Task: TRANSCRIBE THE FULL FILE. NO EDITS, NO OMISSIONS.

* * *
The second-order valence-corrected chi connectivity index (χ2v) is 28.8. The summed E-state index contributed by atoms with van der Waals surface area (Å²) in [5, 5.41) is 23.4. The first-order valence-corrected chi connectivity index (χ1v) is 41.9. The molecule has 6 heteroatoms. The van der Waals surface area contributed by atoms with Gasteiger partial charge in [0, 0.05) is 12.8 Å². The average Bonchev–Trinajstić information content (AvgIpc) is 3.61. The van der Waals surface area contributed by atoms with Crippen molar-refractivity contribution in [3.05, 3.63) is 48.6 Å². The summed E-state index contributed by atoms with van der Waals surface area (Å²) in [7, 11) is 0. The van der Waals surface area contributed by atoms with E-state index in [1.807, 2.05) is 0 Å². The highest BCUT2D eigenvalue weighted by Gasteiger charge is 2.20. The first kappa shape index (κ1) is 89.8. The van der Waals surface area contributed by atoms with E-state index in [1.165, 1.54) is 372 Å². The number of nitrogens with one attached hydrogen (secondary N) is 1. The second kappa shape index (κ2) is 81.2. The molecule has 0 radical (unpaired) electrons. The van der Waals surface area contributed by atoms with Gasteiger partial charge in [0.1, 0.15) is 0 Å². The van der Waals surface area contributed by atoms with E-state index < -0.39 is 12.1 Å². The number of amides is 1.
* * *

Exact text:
The second-order valence-corrected chi connectivity index (χ2v) is 28.8. The summed E-state index contributed by atoms with van der Waals surface area (Å²) in [5, 5.41) is 23.4. The first-order valence-corrected chi connectivity index (χ1v) is 41.9. The molecule has 6 heteroatoms. The van der Waals surface area contributed by atoms with Gasteiger partial charge in [0, 0.05) is 12.8 Å². The average Bonchev–Trinajstić information content (AvgIpc) is 3.61. The van der Waals surface area contributed by atoms with Crippen molar-refractivity contribution in [3.05, 3.63) is 48.6 Å². The summed E-state index contributed by atoms with van der Waals surface area (Å²) in [7, 11) is 0. The van der Waals surface area contributed by atoms with E-state index in [1.807, 2.05) is 0 Å². The highest BCUT2D eigenvalue weighted by Gasteiger charge is 2.20. The first kappa shape index (κ1) is 89.8. The van der Waals surface area contributed by atoms with E-state index in [1.165, 1.54) is 372 Å². The number of nitrogens with one attached hydrogen (secondary N) is 1. The second kappa shape index (κ2) is 81.2. The molecule has 0 radical (unpaired) electrons. The van der Waals surface area contributed by atoms with Gasteiger partial charge in [0.1, 0.15) is 0 Å². The van der Waals surface area contributed by atoms with E-state index < -0.39 is 12.1 Å². The number of amides is 1.